Ethan Hunter, right, and boxing coach Bryce Poorter after Ethan's boxing debut in Bendigo last month.

By Colin MacGillivray

WALLAN’S Ethan Hunter achieved a long-held dream when he made his boxing debut last month, receiving his first ever sporting medal.

Hunter, who has autism, joined Wallan trainer Bryce Poorter’s House of Stoush Boxing Academy about four years ago and Poorter said his young charge had made terrific progress.

“His father saw the gym and thought it might be good for him to burn off some steam,” Poorter said.

“When he came to the gym to start with, he would hide behind the bags and wouldn’t talk to anyone. Now he comes in and gives everyone a hug.

“He was so reserved when he came in, but now he’s there every night like clockwork. It makes you feel good to see that, that’s for sure.”

Poorter said Hunter had bonded with the gym’s regulars.

“He’s gone from not talking to anyone to being one of the favourite members of the gym. Everyone looks out for him and he explains what we’re doing to the new guys,” he said.

“When he first came I wasn’t sure how he would react getting hit, but he handled himself really well.”

Hunter, 18, travelled to Bendigo for his first fight last month, and Poorter said he was thrilled to make his boxing debut.

“He couldn’t understand why he hadn’t had a fight earlier. He was very excited for it,” Poorter said.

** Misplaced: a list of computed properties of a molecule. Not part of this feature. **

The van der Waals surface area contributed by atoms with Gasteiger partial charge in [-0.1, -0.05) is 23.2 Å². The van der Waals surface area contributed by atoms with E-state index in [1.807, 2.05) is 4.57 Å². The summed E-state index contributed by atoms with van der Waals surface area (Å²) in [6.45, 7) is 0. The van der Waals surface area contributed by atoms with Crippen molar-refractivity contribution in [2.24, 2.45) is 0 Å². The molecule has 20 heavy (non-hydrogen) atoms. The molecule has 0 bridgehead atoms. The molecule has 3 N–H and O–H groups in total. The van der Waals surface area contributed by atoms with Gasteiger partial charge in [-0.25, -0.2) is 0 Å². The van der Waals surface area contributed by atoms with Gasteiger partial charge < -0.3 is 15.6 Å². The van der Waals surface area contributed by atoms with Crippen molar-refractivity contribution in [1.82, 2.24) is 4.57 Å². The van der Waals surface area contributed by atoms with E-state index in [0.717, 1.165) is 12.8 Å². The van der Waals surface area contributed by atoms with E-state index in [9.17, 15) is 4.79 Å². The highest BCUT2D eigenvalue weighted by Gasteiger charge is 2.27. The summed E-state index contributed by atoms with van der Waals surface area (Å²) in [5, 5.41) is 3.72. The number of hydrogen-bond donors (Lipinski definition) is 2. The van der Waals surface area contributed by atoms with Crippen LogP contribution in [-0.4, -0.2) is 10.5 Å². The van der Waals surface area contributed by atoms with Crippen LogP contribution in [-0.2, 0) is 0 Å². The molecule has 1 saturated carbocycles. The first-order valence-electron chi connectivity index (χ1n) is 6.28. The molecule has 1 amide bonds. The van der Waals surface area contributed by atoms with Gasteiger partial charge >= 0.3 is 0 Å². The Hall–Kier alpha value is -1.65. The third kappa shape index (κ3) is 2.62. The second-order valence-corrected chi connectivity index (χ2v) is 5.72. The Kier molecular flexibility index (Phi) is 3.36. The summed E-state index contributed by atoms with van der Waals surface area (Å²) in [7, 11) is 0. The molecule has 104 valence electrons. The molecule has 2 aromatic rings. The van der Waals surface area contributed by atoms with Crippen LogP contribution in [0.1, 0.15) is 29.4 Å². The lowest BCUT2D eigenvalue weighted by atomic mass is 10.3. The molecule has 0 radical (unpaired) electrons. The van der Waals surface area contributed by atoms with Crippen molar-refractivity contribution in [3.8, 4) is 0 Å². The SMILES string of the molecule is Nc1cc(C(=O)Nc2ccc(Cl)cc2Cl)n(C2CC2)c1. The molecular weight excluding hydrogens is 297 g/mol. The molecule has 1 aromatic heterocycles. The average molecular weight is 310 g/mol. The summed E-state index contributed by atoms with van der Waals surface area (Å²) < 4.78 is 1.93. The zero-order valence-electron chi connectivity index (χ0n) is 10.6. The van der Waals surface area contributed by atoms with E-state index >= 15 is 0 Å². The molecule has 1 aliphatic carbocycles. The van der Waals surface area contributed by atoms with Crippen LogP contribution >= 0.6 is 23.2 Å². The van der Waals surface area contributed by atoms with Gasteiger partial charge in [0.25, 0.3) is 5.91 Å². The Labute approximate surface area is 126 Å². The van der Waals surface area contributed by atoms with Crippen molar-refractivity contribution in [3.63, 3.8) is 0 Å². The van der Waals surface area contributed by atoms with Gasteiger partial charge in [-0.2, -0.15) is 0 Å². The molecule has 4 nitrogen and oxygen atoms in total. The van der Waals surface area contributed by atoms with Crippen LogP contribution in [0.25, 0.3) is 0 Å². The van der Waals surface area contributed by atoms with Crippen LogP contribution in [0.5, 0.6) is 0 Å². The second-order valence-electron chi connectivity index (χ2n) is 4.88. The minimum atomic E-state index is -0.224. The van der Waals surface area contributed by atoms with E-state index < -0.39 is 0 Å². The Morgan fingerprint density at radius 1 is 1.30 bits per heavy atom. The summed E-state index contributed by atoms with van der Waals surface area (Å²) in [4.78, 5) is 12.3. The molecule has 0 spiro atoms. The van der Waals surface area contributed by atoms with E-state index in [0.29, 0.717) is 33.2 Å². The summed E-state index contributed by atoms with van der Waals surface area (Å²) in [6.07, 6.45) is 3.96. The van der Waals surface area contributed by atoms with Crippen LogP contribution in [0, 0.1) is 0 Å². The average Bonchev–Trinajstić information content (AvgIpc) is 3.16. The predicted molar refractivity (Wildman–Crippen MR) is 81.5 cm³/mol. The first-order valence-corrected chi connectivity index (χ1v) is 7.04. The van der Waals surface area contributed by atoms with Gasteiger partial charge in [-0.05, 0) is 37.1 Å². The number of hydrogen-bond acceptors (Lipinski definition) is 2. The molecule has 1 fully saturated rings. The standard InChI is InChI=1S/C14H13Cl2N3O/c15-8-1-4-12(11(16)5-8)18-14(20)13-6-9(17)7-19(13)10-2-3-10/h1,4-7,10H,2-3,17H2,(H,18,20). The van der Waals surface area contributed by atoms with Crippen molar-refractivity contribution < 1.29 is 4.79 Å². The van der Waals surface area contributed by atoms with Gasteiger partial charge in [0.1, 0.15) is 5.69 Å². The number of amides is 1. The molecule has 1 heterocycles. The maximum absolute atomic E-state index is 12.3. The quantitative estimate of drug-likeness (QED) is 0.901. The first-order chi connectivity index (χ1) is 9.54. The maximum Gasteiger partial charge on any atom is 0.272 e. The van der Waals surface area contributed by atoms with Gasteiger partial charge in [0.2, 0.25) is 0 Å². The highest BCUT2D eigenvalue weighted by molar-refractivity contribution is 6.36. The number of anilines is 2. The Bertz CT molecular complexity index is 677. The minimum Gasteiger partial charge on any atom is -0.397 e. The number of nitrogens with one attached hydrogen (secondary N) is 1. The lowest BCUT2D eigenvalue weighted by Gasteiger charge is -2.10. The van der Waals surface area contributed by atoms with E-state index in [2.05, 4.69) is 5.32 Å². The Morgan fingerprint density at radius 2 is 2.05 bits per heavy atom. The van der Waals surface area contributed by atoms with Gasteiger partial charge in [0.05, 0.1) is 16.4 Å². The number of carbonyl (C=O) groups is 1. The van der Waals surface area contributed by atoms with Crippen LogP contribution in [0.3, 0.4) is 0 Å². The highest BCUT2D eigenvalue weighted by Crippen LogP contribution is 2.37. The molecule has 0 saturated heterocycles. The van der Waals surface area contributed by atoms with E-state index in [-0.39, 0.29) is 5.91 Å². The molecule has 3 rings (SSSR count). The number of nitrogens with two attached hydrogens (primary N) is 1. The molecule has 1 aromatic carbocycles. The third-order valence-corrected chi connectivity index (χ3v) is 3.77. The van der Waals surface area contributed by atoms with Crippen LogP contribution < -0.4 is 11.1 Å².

“They were quite evenly matched. The other kid was a 15-year-old from Bendigo, and he did really well.

“I was a bit concerned with 350 people in the crowd and music going that it could trigger him a little bit, but he listened to everything I said.

“He told me a story that he’s never won a trophy or an award because he’s never played any competitive sports, so we had one made for him and he was rapt to win his first medal.”

Mr Poorter said Hunter had plenty of support during his fight.

“A heap of people from the gym came and watched him, because he’s been in the gym for about four years, so everyone has trained with him for a long time. It was good that they all supported him as well,” he said.

“Everyone loves him. He’s a big, strong-looking fella, but he still runs around and plays hide and seek with my 10-year-old son.”